What are car makers doing to cut emissions?

Most car makers have already committed to creating largely or fully electric model ranges. Jaguar says it will go all-electric by 2025, followed by Vauxhall in 2028 and Volvo and Mercedes in 2030. Ford plans to be all-electric in Europe by 2030, while several other brands, including Kia and Audi have set European targets of 2035. However, many have less ambitious targets outside of Europe, with timetables stretching to 2040 and beyond.

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Most have also made commitments to making their operations fully carbon neutral by 2050. Some, including Ford, Mercedes and Toyota, have set more ambitious targets for their European operations.

Some of this is achieved by using carbon offsetting schemes, while many car makers are also focusing on cutting energy use and using renewable energy at their factories. Volkswagen’s Zwickau plant, for example, where the electric ID.3 is built, is powered by hydroelectricity which saves 106,000 tonnes of CO2 per year. Land Rover has cut its operating CO2 emissions by 74% since 2007 through energy conservation and renewables. It has also reduced the energy used to build its vehicles by 37%.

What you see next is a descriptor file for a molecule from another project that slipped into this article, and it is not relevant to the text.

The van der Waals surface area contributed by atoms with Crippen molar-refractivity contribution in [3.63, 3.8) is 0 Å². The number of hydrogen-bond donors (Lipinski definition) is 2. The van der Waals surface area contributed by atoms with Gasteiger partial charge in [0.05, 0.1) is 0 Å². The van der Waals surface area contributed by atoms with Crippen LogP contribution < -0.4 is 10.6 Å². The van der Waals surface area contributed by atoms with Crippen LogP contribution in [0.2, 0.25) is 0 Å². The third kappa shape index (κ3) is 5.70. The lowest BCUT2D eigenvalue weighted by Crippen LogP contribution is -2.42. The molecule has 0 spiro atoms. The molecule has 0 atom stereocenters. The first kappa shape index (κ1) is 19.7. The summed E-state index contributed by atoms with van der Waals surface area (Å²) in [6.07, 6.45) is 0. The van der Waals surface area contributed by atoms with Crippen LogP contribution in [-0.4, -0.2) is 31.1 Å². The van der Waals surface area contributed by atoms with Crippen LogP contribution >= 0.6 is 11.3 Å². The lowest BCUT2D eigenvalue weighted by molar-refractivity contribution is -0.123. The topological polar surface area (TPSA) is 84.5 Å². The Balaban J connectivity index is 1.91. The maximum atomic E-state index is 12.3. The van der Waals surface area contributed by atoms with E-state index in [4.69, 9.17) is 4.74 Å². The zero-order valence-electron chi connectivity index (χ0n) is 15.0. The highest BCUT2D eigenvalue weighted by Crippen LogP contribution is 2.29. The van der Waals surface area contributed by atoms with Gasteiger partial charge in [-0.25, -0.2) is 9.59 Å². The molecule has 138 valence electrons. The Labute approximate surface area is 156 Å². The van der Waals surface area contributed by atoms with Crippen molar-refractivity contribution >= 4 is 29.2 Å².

Elsewhere, Volkswagen has stipulated that its battery suppliers only use renewable energy in their production processes and Mercedes has announced plans to use “green steel” - made without the use of fossil fuels - in its cars by 2025. Toyota has stated that its European factories will be carbon neutral by 2030 and it is aiming for carbon neutrality across all goods and logistics operations in Europe by 2040.

Fredrika Klarén, Polestar’s head of sustainability, commented: “Car companies may be on different paths when it comes to brand, design, and business strategies, and some won’t even admit that the road to the future is electric. I believe it is, and that the climate crisis is a shared responsibility, and we must look beyond tailpipe emissions.

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“This report makes clear the importance of acting now and together. There’s a clear cost to inaction, but there’s also a financial opportunity for innovators who find new answers to the challenges we face.”